whispered to her that he thought her lovely beyond all created things. ' .- But we need not linger over this part of our gtory ; their love aud their liappineHS lias little to do with Tregarthen's Tryst. Hugh took up his residence in the old house, and within six months gave his cousin and her fortune to the man he loved best on earth. A pretty wedding, a lovely bride, a hearty farewell from all, and Tregarthen was shut up again ; but only for a little while thii^tUne. Mr. and Mm. Torrens were to take up their residence there when the honeymoon was ovei, renting the old place of its new owner. Hugh Tregarthen was away with his regi rneut, a bachelor still, leading a pleasant, easy going life, such as* plenty of money and the absence of care alone can ensure. Tregarthen was his — a sum of money equal to the value of half the estate had been handed over to Major Torrens as his wife's Jrowry, and that gentleman being wealthy as well as his bride, the old house was to be kept up in a style un dreamed of by many generations of Tregai theus. Ailie declared she would have the style of everything preserved. The heavy old furni ture was 'in keeping,' she declared. One special peace of antiquity she begged of Hugh for her very own, ' to have and to hold,' she laughingly declared ; and he gave it to' her. It was a enmberaomo old carved cabinet, full of yellow-looking papers, and she declared its ugliness to be perfection. ' Keep it by all means, my dear, and put it in your diawing-room, if you like,' he said laughing. ' That I will. I mean to rummage to the verry bottom of it some day. Who knows what I may find among all those rusty old letters V ' Nothing that will pay you, my dear. The lawyers went over everv one with me. They ought to have been burnt before now.' But Ailie laughing declared nothing should be touched till she came back, and turned tho key of her treasure, and carried it ofl' with her in triumph. A happy wife she came back, all joyous hope and anticipation, to take up her abode in her abode in her family home, so altered and re novated now that she scarcely knew it for the same place. But Tregarthen did not agree with her, at least — it seemed so. From the first day of her settling down there she began to droop. Month after mouth passed by, and she faded perceptibly to all. Major Torrens consulted doctors and friends, and fretted him self hourly about his wife, and tried to believe what Ins was told — that it wash er condition, that when the baby, ft- hose advent he was so ardently hoping for, was born, she would be well again, &c. ; but lie could not blind him. self to the fact that more than coining mother hood ailed his once brilliant Ailie. 'I'm losing my reason, Hairy,' she said, one night, when Christmas was coming round again. ' I am going mad ! It is not bodily illness that ails me.' ' Going mad ! My darling, what a notion ! What makes you think so?' 'That woman! She will kill me !' ' What woman V ' The woman I saw on the terrace the night we came here. Harry, I see her so often.' ' See her ! My darling, there was no woman there !' ? No, that's it; but I saw one I see one now, night after night — a woman with white, wild face, and long, flowing hair. She comes up the terrace to thia window, and stand here as I saw her then. Sometimes she fades till in a heap here, close to the casement, sometime she stands still till she seems to fade away in the darkness, and I wake as if from a bad dream, sick and shivering with a horror that has gone near to kill me.' Her husband clasped her to his breast, gathering her in his arms an though he would fain shield her from all harm, aud he thought with a creeping shudder of the story concern ing the place. He must set to it. ' It is no fancy, dear. I should know her anywhere, she is so peculiar looking. Her eyebrows are very dark and arched, and her hair parts on one side, and waves from her forehead in a peculiar manner. She has a curious mark on the back of her right hand.' ' How closely you must have seen her, dear.' ' I always feel as if I must ; I cannot take my eyes off her, and then when I wake — for it must be a dream, Harry — oh, I cannot tell you how I shudder with cold and horror !' 'My poor darling, how you must have suffered ! But we wfll go away for a lime. In London you will see fresh faces, lead a new life, and forget, 1 hope, all that has been so terrible here.' Ailie gladly consented to leave Tregarthen. Her untold fear had been weighing her down till sho was becoming almost a monomaniac. The major was a man of prompt action, so he was not long before he had removed her to London, and placed her in the hands of one of the most eminent physicians of the day. It was not long before they weie met by Hugh, full of sympathy for his pretty cousin, but radiant with some* secret happiness of his own. The secret wns too big to be kept. Mr. and Mrs. Torrens had not been in Lon don an hour before they fouud it out. Hugh Tregarthen was . in love, and going to be mar ried. Chapter III. HOW THE TRYST WAS REMEMBERED. In her cars ho whispers gaily, ' If my heart by signs can tell, Maiden, I have watched thee daily. And I think thou lov'st me well.' Tennyson. It was even so — Hugh Tregarthen had met his fate, and in a place at which the world, had it known, would have held up its righteous hands and shuddered in horror. He had first seen the girl he loved on the boards of a the atre — had heard a joyous young voice singing in the conventional village scene of a stage merrymaking— had looked to see whose voice it was, and had lost his heart for ever. ' I must be going mad,' he said to himself, as he caught himself watching at the stage door, in a drizzle of fog-charged rain, to see his new divinity pass out ' Cora Benzozeni' was the somewhat singu lar name put down in the bills, and he imag ined it to be assumed, He was mistaken ; it had been the girl's mother's name, and she had never been known by any other. He saw ' her go out with an elderly person, who mi^ht have been her mother, and walk quickly away plainly dressed, and simple and quiec in man ner. He tried to forget her face,' and to keep: away from the Royal Polygon - Theatre, but it was no use— night after night he was attracted )here by the charms ef her. young voice. Hers was no grand position in the profeision she got her living by — no coronetted carriages ; thronged the doors while their owners flung ;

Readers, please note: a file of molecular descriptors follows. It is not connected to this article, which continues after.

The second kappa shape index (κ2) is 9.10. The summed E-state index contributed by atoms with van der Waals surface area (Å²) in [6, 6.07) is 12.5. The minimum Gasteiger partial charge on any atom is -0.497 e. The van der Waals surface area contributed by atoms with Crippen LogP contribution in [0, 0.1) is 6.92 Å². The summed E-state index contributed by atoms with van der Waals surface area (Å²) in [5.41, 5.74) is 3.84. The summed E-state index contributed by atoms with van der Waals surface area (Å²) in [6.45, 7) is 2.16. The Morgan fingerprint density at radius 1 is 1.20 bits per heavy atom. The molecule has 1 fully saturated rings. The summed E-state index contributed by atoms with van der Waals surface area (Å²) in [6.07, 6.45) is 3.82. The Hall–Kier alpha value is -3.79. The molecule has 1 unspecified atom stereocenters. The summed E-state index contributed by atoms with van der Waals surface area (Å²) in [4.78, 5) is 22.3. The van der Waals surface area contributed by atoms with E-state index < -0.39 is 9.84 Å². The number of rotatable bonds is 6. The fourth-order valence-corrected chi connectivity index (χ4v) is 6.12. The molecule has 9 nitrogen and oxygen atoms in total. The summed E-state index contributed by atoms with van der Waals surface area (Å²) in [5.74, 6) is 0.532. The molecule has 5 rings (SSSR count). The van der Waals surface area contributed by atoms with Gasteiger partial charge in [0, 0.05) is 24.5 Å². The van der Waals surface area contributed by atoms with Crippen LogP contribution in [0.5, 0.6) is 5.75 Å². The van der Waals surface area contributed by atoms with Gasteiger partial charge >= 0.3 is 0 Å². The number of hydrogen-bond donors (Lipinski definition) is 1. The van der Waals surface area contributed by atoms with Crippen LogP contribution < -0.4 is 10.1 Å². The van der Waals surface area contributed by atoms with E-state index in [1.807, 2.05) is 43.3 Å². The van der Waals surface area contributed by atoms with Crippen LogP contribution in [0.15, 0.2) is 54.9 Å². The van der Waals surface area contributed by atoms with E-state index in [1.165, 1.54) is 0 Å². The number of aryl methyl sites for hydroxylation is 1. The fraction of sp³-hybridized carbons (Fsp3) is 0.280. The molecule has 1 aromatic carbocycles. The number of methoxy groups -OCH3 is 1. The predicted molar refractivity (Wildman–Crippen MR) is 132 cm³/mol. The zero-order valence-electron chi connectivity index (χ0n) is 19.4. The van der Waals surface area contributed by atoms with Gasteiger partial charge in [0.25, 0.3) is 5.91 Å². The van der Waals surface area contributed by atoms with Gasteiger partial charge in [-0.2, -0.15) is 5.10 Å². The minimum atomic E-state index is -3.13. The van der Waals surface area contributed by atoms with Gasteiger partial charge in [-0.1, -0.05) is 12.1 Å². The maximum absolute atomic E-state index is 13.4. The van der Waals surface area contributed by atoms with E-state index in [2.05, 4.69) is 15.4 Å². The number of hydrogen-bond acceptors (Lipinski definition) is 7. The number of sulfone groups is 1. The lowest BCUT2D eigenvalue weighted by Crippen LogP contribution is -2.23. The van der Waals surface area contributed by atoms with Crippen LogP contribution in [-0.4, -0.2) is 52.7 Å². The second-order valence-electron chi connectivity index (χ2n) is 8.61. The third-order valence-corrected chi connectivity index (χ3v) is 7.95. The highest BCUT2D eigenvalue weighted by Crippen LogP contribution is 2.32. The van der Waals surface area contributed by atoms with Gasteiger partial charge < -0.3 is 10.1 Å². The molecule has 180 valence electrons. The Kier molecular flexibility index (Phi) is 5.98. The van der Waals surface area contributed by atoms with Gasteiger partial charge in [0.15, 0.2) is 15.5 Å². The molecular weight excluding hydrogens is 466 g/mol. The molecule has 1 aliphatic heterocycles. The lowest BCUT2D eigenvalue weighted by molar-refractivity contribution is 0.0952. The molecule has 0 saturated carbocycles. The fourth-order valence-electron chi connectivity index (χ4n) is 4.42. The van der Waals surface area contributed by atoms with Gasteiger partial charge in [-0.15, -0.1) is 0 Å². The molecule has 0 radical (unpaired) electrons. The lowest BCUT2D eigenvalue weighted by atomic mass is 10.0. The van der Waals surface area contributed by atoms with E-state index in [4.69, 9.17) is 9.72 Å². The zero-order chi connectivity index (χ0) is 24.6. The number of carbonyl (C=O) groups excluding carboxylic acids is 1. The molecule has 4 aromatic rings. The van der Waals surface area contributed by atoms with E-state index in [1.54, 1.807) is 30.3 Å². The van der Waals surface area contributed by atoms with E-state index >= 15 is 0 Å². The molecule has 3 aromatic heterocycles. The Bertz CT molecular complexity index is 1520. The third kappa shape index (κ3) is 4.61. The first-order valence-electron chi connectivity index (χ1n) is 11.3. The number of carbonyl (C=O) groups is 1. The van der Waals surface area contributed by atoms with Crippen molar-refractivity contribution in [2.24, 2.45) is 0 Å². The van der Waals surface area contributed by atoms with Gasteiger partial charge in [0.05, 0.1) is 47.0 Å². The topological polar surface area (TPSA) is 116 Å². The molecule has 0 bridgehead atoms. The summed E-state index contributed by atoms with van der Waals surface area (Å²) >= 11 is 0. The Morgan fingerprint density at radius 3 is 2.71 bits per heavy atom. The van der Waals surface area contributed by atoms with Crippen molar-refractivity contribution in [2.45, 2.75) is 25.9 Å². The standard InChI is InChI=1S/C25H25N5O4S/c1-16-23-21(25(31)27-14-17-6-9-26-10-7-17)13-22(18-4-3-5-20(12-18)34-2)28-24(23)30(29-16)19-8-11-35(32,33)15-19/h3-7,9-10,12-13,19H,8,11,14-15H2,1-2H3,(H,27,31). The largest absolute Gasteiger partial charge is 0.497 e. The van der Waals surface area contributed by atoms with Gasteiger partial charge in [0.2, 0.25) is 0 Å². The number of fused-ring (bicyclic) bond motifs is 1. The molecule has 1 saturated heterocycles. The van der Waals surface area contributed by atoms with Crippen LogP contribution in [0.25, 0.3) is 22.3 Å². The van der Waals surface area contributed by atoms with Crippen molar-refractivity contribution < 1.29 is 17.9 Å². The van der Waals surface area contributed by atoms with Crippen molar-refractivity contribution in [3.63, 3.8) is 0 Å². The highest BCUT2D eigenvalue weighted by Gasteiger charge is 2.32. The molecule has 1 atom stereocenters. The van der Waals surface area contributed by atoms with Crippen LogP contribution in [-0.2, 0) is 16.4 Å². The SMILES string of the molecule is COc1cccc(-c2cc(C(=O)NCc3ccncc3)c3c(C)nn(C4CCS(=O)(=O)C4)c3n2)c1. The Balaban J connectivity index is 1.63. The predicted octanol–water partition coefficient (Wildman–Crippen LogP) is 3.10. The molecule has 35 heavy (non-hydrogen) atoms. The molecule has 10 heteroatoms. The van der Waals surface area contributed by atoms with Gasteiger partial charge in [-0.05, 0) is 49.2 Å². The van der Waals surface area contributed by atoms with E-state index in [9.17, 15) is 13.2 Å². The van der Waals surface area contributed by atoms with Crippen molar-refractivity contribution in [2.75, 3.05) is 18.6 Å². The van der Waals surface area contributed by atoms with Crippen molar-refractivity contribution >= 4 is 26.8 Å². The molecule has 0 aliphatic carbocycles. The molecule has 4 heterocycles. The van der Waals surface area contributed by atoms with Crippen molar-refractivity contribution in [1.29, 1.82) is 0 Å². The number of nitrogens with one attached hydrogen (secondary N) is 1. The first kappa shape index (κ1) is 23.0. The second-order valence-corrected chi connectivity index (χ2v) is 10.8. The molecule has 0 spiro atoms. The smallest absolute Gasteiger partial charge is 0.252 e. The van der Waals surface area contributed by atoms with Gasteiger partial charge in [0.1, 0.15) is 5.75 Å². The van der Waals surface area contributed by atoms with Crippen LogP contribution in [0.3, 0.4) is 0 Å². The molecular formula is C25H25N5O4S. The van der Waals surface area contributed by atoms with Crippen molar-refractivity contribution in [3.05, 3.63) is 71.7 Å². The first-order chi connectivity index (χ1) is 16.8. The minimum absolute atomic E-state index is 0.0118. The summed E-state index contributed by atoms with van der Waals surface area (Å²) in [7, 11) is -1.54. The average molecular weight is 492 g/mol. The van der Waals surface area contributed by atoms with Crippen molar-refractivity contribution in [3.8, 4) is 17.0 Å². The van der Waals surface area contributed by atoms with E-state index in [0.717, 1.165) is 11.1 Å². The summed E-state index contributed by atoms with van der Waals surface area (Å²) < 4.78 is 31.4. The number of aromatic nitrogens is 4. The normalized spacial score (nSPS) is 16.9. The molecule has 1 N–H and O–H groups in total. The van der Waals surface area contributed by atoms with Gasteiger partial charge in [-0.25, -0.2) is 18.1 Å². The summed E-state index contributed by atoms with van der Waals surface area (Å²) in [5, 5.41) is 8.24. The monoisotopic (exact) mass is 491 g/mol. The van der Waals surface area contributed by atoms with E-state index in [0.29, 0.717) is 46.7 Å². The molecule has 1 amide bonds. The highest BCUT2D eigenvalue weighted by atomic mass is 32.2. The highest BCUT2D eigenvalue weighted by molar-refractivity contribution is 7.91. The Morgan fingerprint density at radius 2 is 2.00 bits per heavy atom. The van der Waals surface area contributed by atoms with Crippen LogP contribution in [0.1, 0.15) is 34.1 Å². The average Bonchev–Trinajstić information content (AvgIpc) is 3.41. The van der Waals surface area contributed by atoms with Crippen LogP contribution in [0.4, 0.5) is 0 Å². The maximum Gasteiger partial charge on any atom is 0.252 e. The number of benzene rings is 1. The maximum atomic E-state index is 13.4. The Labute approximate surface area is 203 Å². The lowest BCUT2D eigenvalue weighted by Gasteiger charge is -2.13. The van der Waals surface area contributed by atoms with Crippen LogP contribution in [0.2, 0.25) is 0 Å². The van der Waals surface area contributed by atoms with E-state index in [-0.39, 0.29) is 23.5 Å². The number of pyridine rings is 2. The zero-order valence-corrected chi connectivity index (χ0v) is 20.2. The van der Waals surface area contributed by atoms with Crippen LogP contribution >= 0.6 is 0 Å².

boquets and jewels at her pretty' f«.f m. ?) w.& .imply » hardworking, mode.t gi j Jl earned her living honestly, and wa,a^ S ful member of the Polygon company7 *? Hugh TregartUen was not a man to,in JK girl, affections lightly, and then whfaJ». 1 down the wind when his fancy h.dJntS self He set about his wooing like thehono* able gentleman he was; for, with nonehuX world to gainsay him, if he had taken a beX garwoman home to queen it at Tregarthen 3* resolved, if this young actreas proved worthS* to make her his wife. Jmf He found out where she lived, and called cM the elderly persoa-a Mrs. Barton-mM whom she resided. He timed his vieit wbS he knew the girl was away, and stated hiiiS tention in a straightforward, honest way thX considerably astonished the comely, clcanUM old woman, whom he presumed to be Cora'K mother. W ' No ; I'm not her mother, sir,' she replie* in answer to hit question, ' though she'i likeR dear daughter to me ' W 'Then who is she ? What is her name I1 W 'Ah, that I don't know, sir ! I don't kno«! whether she's a right to any name but the onff she goes by— it was her mother' t. Poor Cor* Benzonezi ! She was a prettier creature thaff her daughter, lovely as my darling is!1 I, ' Tell me all you know about her-don'li keep anything from me. If she ia base-born, I don't think it will make any differtnee intn feelings, so she be good' and pure herself. ' ' That she is, bless her,' said the old Wr fervently. ' As to her birth, I don't suppo'i anyone will erer know about that. H( mother, poor soul, said sha was marriei though heaven knows whether she eier hi been, or if she had been deceived, like so man; Ah, me, it's many a long year ago now!' ' How many V 'One and twenty years, sir. Cora'i i that, though she doesn't look it. Ah me? K shall be a lonely old woman when anj oiM takes her away from me.' -M, Hugh Tregarthen could have listened iff1 day to the praises of the girl who had jv suddenly stole his. heart away from him, biS he was eager to hear more of her anteced(i|» The story the old woman told was a cunoifl1 one, but she offered to give him proof of iflr truth, if prsof were needed 9. She stated that she knew Cora's motlfl.' very well as an actress in Paris, where.Jifl'1 own husband was employed as a propntjH: maker in one of the theatres. The ;on^E lady, being an orphan, lodged with them, tJH, was like a sister to her. A lucrative enjajjH) mont offered to her at Berlin, and jljK went thither, remaining away over a yea» keeping up a correspondence with her oA friend the whole time. S ' I thought her letters grew rather cofl strainod at last,' Mrs. Barton went on; bjH there came one after a while, asking me -oi|H I take her in again. ' She was in tioitlcS she said, 'and had no one in the wodiH help her through it.' Of course I »iiH would, and as soon as they got my letttnljH carne back. She was only the shadow of uH own self, and was on the eve of becominjjM mother. ' I'm married,' she said bhttrljM when I asked her about it; 'an honejl woman, as you English people call it. Wfl you take care of me till I can go to my hn band ? I have plenty of money.' It wan a question of money between her and me, fi I liked her very much. She n«ver niw her husband's name to me, nor show nier marriage lines, she only said iS after the child was born she would go to hi and make him do her and it justice. W little darling — for I've looked upon hen mine all her life — was born in Novemh 1838, and three weeks afterwards her molt- went away.' .' Deserted her?' ' Heaven only knows, sir. I don't shintiH meant to do so. She left her in my clwjH and she left all her own things and !M valuable jewellery — Cora has it now-M told us she was going to her husband. H were loth to let her go, for she wasn't filH travel, but she said she should go mad if )? stayed, and she went. She bade us to tiH good care of the child, and said she should ? back in a fortnight ; but from that hour* never saw her, nor could get any clue to «? became of her. We never could hear ofafl gentleman who seemed to pay her more paifl cular attention than any othor— she wasnuB sought after by every one — and nothing PS ever happened to throw any light on the am tery. My husband grew so fond of ibe chj that he kept her. She brought a bles« with her, for we prospered well until he difl and now she helps me. I keep a home for hfl and she earns the money.' ? 1 And a neat little house it was, Mr. Tregfl then thought, as he listened to the ctirfol story. A fitting nest for such a pretty budj How he sped in his w-f|mg need notbetoj here. His utmost scrutiny could discover* flaw in Cora's life, and he laid his heart it ? feet with the feeling that, if she refusei bfl the world would hold no more joy for dim life no more pleasure. B She did not refuse him. She soon leW« to love this soldierly gentleman, who bluiH and trembled in htr presence like a boy,jj she said ' Yes' with a shy blush of PleaJ mounting over her cheeks, and a feeling tH there had suddtnly opened to her a «HiJ happiness and brightness she had never ittm ed of in her wildest visions. She bad no m how wealthy her lover was— two or three Njj dred a year and a snug little home tud tm the height of her ambition,. and it neverenWJJ her head to imagine the duties of TregirtM| or the household of which she would be m tress. & am Having no friends to please or orTendj whom their marriage could be of any poMiJ interest, they resolved upon a very qu'et'l ding, and keeping their secret from all exam those immediately concerned. So Con«| on with her duties at the theatre, prepwmgj the meantime a modest trousseau, w''ch'|*| Hugh Tregarthen laugh mightily in secrrtj he thought of the silks and lacea he w°u«l tonish his wife with when he took her no— « his bride and his darling to be, to tin 0| Cornish house by the sea.' . Tj Matters Were in this train when Major w rens brought his wife to London. HogD happy secret was let out before Aili. had c^ down from refreshing herself after her jouwj In answer to the major's inquiries, **0« gave him a brief sketch of the history ofjW* quaintance with his fiancee. ? The major tt tened in silence until Hugh Uld him ibe *? an actress. ' j ? A what T , ,...„ l| And Major Torrens s«t bolt upright ia i£ chair, and stared at his fritnd, «nly btblfI- him to have «one man. |